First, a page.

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Sunroof
#1
Big Grin 
Hi Everyone

Brand new member, just joined.

I currently have a 2000 Berlingo 1.8 petrol with the FULL LENGTH FABRIC ROOF which is fully working.

It has been fantastic particularly driving to Spain through France. I have just bought a 2007 model 1.6 petrol with the glass panelled roof.

Okay boring bit here but follow my logic.......

Citroen obviously spent time and money tooling up to make a solid metal roof panel AND another setup for the roof with an aperture to take the full length roof - then after about 4 years they discontinue the roof.

BUT they then come up with the glass panelled roof instead.  Having put BOTH Berlingo's side by side and taken a few rough measurements I would hazzard a guess that the NEWER roof panel was constructed to fit the SAME aperture - therefore not having to re-tool.

However taking out BOTH roofs and swapping them over is not a small job and so before destroying two roofs does anyone know if I am right?

Effectively will the NEWER panelled roof fit the same aperture as the old Fabric roof and vice-a-versa.

Thank you for taking time to read this and ANY info on how to de-constuct the fabric roof would be very useful

Mushkin
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#2
If you read the 'disconnect battery first' manual(Haynes workshop manual), you'll find that the roof is mentioned in the exterior chapter as 'don't try this at home'(actually, they state it's a complicated disassembly, beyond the scope of the manual) and for good reason.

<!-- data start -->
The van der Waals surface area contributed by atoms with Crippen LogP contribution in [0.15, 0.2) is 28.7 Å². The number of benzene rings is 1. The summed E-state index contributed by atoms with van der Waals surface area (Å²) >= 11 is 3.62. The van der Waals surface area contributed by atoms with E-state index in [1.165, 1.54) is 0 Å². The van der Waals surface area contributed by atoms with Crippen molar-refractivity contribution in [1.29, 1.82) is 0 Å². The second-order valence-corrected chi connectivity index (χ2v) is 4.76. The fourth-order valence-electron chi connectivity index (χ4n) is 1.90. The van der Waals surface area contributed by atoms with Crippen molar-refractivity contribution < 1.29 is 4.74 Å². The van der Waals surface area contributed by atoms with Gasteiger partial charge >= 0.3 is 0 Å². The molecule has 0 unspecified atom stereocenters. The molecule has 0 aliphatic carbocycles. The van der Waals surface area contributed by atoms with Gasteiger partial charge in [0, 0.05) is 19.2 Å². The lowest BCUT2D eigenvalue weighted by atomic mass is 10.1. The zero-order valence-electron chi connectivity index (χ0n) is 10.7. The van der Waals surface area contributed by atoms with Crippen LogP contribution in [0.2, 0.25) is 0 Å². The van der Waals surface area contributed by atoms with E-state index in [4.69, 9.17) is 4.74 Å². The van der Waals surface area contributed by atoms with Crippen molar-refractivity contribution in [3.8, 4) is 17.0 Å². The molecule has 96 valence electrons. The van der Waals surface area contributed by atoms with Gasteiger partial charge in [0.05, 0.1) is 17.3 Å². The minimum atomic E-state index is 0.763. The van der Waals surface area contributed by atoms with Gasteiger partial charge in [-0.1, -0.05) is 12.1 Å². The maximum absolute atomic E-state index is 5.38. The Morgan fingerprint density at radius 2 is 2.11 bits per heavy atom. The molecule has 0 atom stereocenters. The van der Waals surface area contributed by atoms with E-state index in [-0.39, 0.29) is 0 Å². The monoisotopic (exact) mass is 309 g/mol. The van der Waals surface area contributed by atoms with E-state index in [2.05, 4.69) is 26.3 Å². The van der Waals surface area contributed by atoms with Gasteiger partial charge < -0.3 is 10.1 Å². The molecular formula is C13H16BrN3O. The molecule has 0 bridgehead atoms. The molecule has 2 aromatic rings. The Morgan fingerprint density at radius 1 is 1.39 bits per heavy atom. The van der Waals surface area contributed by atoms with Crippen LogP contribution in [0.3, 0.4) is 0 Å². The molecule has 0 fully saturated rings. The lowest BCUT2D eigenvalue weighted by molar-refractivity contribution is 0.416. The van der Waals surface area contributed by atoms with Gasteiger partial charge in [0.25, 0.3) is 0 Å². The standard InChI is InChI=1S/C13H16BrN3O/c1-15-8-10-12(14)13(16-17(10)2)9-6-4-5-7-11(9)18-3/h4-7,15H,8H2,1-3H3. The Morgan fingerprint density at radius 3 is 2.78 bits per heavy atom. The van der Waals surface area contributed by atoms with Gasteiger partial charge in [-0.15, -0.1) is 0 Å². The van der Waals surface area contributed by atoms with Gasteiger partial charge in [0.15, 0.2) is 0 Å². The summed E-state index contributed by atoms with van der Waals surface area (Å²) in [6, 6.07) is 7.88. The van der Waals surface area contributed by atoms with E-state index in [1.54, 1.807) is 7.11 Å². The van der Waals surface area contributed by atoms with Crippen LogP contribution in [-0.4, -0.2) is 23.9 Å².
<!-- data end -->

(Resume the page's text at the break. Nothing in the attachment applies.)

As I understand it, the fabric roof is supplied as a complete unit by a third party.
(Webasto?)
The fabric roof was discontinued before the 'Facelift model', and even if the exterior hole is the same size, that doesn't mean they have the same muntings on the inside. Why would they be?

One reason for discontinuing the fabric roof is that it's difficult to get a proper seal sometimes. (Dirt gathers in the tracks so that it can't move all the way forward... )
Another reason is that it's more prone to failure (mechical and fabric damage)

To even begin to remove the ld fabric roof you first need to remove the headliner completely.
That means removing the visors, the overhead shelf, any and all handles, pilllar covers.
Then there's the switches and overhead cabin light.

But if you against all common sense decide to remove the fabric roof, then I'd be happy to buy the gears and parts next to the motor as there's something buggered with the kit in mine...

Please note that if there's different brackets underneath that has been welded into place that it would be a really bad idea to transfer them. Welding a roof is generally 'not OK' as it's part of the the safety cage of the car.
My organisation have cars with 'light bars' with rotating orange lights on the ends on the roof. And now that we're about to sell some of our first Toyota Prius cars, we've found that the bolt holes can't be welded. The entire roof must be replaced at a cost of about £8000... for each car...
There's not a single bodyworks shop in Norway that Toyota will give permission to for plugging the holes.
Reply
#3
(25-03-2015, 05:36 PM)Gadgetman Wrote:  If you read the 'disconnect battery first' manual(Haynes workshop manual), you'll find that the roof is mentioned in the exterior chapter as 'don't try this at home'(actually, they state it's a complicated disassembly, beyond the scope of the manual) and for good reason.

As I understand it, the fabric roof is supplied as a complete unit by a third party.
(Webasto?)